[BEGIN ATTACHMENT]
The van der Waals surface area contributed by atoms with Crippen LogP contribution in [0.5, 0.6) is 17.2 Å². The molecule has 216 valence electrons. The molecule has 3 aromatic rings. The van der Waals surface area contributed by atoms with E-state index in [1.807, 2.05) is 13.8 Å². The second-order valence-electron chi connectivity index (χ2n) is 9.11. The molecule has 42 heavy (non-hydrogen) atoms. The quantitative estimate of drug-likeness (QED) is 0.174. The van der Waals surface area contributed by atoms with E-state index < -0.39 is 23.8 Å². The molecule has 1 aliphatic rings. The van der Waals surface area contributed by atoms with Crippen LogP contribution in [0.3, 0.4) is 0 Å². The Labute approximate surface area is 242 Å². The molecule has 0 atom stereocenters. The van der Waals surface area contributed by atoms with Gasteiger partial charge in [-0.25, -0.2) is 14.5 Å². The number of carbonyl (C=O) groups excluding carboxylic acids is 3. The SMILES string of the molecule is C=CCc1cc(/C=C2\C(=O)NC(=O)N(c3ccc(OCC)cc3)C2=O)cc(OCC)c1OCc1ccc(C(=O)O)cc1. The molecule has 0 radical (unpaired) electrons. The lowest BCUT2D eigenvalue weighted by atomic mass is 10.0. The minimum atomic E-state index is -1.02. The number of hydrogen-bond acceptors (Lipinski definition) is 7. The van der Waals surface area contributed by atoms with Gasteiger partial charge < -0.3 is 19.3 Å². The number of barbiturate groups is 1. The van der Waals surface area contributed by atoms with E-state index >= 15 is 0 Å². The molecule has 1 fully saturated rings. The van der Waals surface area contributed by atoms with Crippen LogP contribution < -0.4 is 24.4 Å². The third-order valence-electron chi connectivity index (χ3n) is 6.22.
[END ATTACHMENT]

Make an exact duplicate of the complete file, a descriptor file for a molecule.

The van der Waals surface area contributed by atoms with Crippen LogP contribution in [0.5, 0.6) is 17.2 Å². The molecule has 216 valence electrons. The molecule has 3 aromatic rings. The van der Waals surface area contributed by atoms with E-state index in [1.807, 2.05) is 13.8 Å². The second-order valence-electron chi connectivity index (χ2n) is 9.11. The molecule has 42 heavy (non-hydrogen) atoms. The quantitative estimate of drug-likeness (QED) is 0.174. The van der Waals surface area contributed by atoms with E-state index < -0.39 is 23.8 Å². The molecule has 1 aliphatic rings. The van der Waals surface area contributed by atoms with Crippen LogP contribution in [0.3, 0.4) is 0 Å². The Labute approximate surface area is 242 Å². The molecule has 0 atom stereocenters. The van der Waals surface area contributed by atoms with Gasteiger partial charge in [-0.25, -0.2) is 14.5 Å². The number of carbonyl (C=O) groups excluding carboxylic acids is 3. The SMILES string of the molecule is C=CCc1cc(/C=C2\C(=O)NC(=O)N(c3ccc(OCC)cc3)C2=O)cc(OCC)c1OCc1ccc(C(=O)O)cc1. The molecule has 0 radical (unpaired) electrons. The lowest BCUT2D eigenvalue weighted by atomic mass is 10.0. The minimum atomic E-state index is -1.02. The number of hydrogen-bond acceptors (Lipinski definition) is 7. The van der Waals surface area contributed by atoms with Gasteiger partial charge < -0.3 is 19.3 Å². The number of barbiturate groups is 1. The van der Waals surface area contributed by atoms with E-state index >= 15 is 0 Å². The molecule has 1 fully saturated rings. The van der Waals surface area contributed by atoms with Crippen LogP contribution < -0.4 is 24.4 Å². The third-order valence-electron chi connectivity index (χ3n) is 6.22.